Solid Gold

In public relations we talk a lot about messaging. Staying on message is, as Banya would say on Seinfeld, golden. It's the gold standard. But before an organization can stay on message, it needs to first figure out what the message is, whom the message is for, and the best way to deliver it. That's not as simple as it sounds.

Organizations that try and do too much for too many, or worse, to be all things to all people, end up with messages that can be confusing and dull. Some organizations dilute their messages because they want to please everyone. Many are just too busy to develop a clear understanding of what they want to say. And that's a problem that can be very frustrating for each internal and external audience the organization is trying to reach.

Organ donation organizations are a good example of delivering a clear message in a consistent way. Many of them use Donate Life as a primary message. It communicates the organization's mission and a call to action, all in two words. From there, they can expand the message. "Organ donors save lives." "One donor can save the lives of eight people." "Give the gift of life."

Townsend (a Pushkin PR client) is an intellectual property law firm. They wanted to communicate that no one is better at protecting the ideas and innovations that inventors and entrepreneurs create. When the firm went through a recent rebranding process, it settled on a way to communicate that message in one word: Townsend. The message is simple, clear and direct. You came to the right place. Enough said. Rather that coming up with long, complicated sentences that tried to explain the firm's long history, every practice group and every industry it serves, it settled on something beautifully simple: Townsend, period.

When an organization struggles to explain who it is or what it does it is an indication that something is wrong. That's when you hear people saying that someone is "off message." They ramble, they stumble, they get themselves in a whole lot of trouble. It’s like taking to someone at a party that's had a few too many drinks. Pretty soon you start explaining to them that you are due back on planet Earth.

If this problem sounds familiar, take a step back and ask a few important questions:

Who are we?

What do we stand for? What is our brand promising?

What do we do?

What are the three most important things we want people to know about us?

Answering those questions will help you define the core qualities that define your organization. After that, the trick is to communicate them in a clear and consistent way. Once you master that skill, you'll be in like Flynn. Solid gold.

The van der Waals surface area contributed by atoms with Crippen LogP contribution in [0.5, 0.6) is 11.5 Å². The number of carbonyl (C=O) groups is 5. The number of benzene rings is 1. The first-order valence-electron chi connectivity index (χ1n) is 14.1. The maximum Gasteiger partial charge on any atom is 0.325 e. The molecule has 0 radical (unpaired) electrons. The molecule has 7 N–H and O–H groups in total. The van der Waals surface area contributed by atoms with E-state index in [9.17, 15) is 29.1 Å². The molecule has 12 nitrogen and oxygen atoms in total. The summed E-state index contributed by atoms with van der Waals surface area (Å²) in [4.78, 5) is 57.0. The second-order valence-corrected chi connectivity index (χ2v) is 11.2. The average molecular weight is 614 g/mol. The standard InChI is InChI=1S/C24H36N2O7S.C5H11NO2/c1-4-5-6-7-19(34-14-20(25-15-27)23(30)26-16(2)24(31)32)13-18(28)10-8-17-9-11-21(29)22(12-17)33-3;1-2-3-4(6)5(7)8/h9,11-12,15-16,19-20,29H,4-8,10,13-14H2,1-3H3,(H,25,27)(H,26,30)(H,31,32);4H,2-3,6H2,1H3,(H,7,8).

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Taking a peek at the future

Taking a peek at the future is no simple thing. Just look at Colorado. Who would have guessed that Governor Ritter would decide not to seek reelection? Or that Ken Salazar, the leading candidate to take his place, the man who said being governor of Colorado was his dream job, would decide to stay in Washington?

It's the same in public relations. We all try and come up with our most educated predictions on the economy, industry trends, new technology and the job market. We tweet about the "new" Twitter, we blog about the "new" PR, we tell our friends and our connections what is about to happen, but none of us has a crystal ball. Instead of guessing what's going to happen, what if we decided to make it happen?

What kind of business do you want? What kind of reputation do you strive for? What are the three most important things you want to accomplish this year? And how can you go about achieving them?

James Brown was the hardest working man in show business. Would you like to be known as the hardest working doctor in medicine? Or would you rather be considered the smartest lawyer in the room? Do you want to be a thought leader or a community leader? Do you want to be feared or loved? How about respected?

For me, instead of worrying about being an expert at all things and mastering everything I don't have time to master, I would like Pushkin Public Relations to be known for its integrity. Don't get me wrong, I want us to be known for our smarts too. But technology and the media world are changing too fast. Mastering every new social media tool that comes along is too overwhelming. That's what strategic partners are for. Personally, I would be happy to be known as the hardest working man in PR. The James Brown of PR. I like that.

Being a leader means being able to anticipate change and help your team, your co-workers, your organization, your clients or your community adjust. It seems that we can make the process easier and more predictable if we work as hard as we can to create the future we'd really like to see.

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